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Suburban Punk #8, 1984 Metal Circus review

The lead record review in Suburban Punk #8 went to Metal Circus, the third Hüsker-related piece in the issue. Al Quint is presumably the reviewer.

HUSKER DU-Metal Circus (SST/Reflex, EP
     A large "no man's land" exists between hard-
core and more pop-oriented music and Husker Du,
on this new 7-song EP, liberally crosses back
and forth over that imaginary area and tries to
merge the two styles with brilliant success.
"Metal Circus" offers the best of both worlds and
is easily the best thing this Minneapolis band has
done to date.  This record harkens back to the
incredible "In A Free Land" single, with many
songs recapturing the pop-thrash of that stellar
tune.  "Real World," my favorite track, is exem-
plary of the mood of this EP, with Bob Mould's
raw, but jangling guitar and hoarser than usual
vocal, Greg Norton's jackrabiit bass and Grant
Hart's nimble drums.  And it doesn't let up from
there.  The lyrics show an often biting cynicism
and feelings of helplessness, be it about the
perceived personal futility of demonstrating a-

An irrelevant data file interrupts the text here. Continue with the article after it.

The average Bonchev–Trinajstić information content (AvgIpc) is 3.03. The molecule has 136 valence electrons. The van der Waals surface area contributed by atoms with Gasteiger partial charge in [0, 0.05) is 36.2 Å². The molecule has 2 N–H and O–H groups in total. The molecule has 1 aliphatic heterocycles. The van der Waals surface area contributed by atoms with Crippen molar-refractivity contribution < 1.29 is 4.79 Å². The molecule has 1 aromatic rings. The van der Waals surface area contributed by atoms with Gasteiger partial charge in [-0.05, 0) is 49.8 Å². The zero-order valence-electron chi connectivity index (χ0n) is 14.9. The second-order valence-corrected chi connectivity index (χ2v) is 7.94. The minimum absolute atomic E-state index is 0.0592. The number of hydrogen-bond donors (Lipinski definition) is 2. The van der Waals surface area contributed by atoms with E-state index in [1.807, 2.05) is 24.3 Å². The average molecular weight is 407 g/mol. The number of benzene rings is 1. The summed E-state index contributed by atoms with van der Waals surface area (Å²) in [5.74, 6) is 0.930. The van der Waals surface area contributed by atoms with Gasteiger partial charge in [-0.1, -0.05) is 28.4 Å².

gainst nuclear war ("Deadly Skies") or how the
"Real World" doesn't have a place for idealistic
endeavors such as anarchy.  The first side is a
full-throttle thrash session, but melodious mo-
ments pop through quite a bit, such as on "It's
Not Funny ny More."  The Huskers' more diverse
side shows up on the chilling "Diane," a slow-
paced 5 minute song that ain't no love song,
although you might think so from the song's
mood; rather it's about picking up a hitchhiker
and raping and killing her.  "Out On A Limb" is re-
miniscent of Mission of Burma at their noisiest.
Who knows what's next for this band?  Husker Du
are constantly evolving.  I do know this EP will
keep me satisfied for a while.  (P.O. Box 1
Lawndale CA 90260

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